We address the hard issues. Issues like the threat of gun violence.
Last December, our hearts broke along with the parents of the children who died in the horrific massacre in Newtown, Connecticut.
And our hearts break every day with families who suffer from violence in Illinois communities…families like the Pendletons, whose daughter Hadiya Pendleton was stolen from us last week.
I spoke with Hadiya’s family on Monday. There are no words in the English language…or any language…to relieve the pain of parents who lose a child.
In the Old Testament, the prophet Jeremiah wept day and night for the slain of his people.
Today, we all weep over the senseless violence in our communities.
But as elected officials, we’re in a position to do something about it. We have life-saving work to do.
We cannot wait for another tragedy to happen before we take action.
We must move forward with a comprehensive plan that includes gun safety legislation, mental health care, and violence prevention strategies.
That’s why today, I ask you to move forward with strong public safety legislation that will safeguard the people of Illinois.
We must prohibit the sale of assault weapons and high-capacity ammunition magazines in Illinois.
Of course, we must abide with the second amendment. But there is no place in our state for military-style assault weapons designed for rapid fire at human targets at close range.
And I want to thank Orland Park Police Chief and former Secret Service agent Tim McCarthy, an American hero who saved the life of President Ronald Reagan, for his help on this issue. Thank you, Tim.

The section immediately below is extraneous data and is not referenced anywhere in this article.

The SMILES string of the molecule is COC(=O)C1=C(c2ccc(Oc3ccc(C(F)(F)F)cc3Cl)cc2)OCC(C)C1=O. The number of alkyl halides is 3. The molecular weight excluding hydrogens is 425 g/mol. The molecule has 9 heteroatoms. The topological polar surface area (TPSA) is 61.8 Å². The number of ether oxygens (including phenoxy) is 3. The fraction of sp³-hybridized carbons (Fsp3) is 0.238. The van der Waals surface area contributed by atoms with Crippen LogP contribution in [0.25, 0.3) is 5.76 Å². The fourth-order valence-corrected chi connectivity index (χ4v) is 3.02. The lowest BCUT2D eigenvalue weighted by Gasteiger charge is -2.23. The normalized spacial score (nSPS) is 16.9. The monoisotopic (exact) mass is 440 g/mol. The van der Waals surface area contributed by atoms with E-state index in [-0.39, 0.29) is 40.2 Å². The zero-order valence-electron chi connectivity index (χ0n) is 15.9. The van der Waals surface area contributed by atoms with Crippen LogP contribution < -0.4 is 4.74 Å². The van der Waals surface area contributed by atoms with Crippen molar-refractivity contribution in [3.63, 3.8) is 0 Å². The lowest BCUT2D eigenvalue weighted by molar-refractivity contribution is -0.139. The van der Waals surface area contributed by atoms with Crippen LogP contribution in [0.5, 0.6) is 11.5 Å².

We must ensure that guns are kept out of everyday public places, because guns don’t belong in our schools, shopping malls, or sports stadiums.
And we must make Illinois safer by strengthening background checks and requiring gun owners to report lost or stolen guns.
I want to salute Cook County Board President Toni Preckwinkle, State’s Attorney Anita Alvarez, and Mayor Rahm Emanuel for their leadership on this issue.
We also must empower our law enforcement to keep guns from falling into the wrong hands. That means we need reliable mental health records.
For years, counties across our state have not been reporting their mental health records to the Illinois State Police. This year, we need every county to step up and do its part to ensure mental health records are updated in real time.
And if there is one thing we can learn from Newtown, it is that we can never rest when it comes to school safety.
Last month, I convened a School Safety Summit with education, public safety, mental health and law enforcement leaders to identify better ways to protect our schools.
Our students and teachers can never be too prepared. That’s why we should pass legislation that will require every school in our state to practice active safety drills that will prepare them for even the worst.
Our Public Safety Agenda is both comprehensive and common sense. Together, we can get it done.
That’s our Illinois.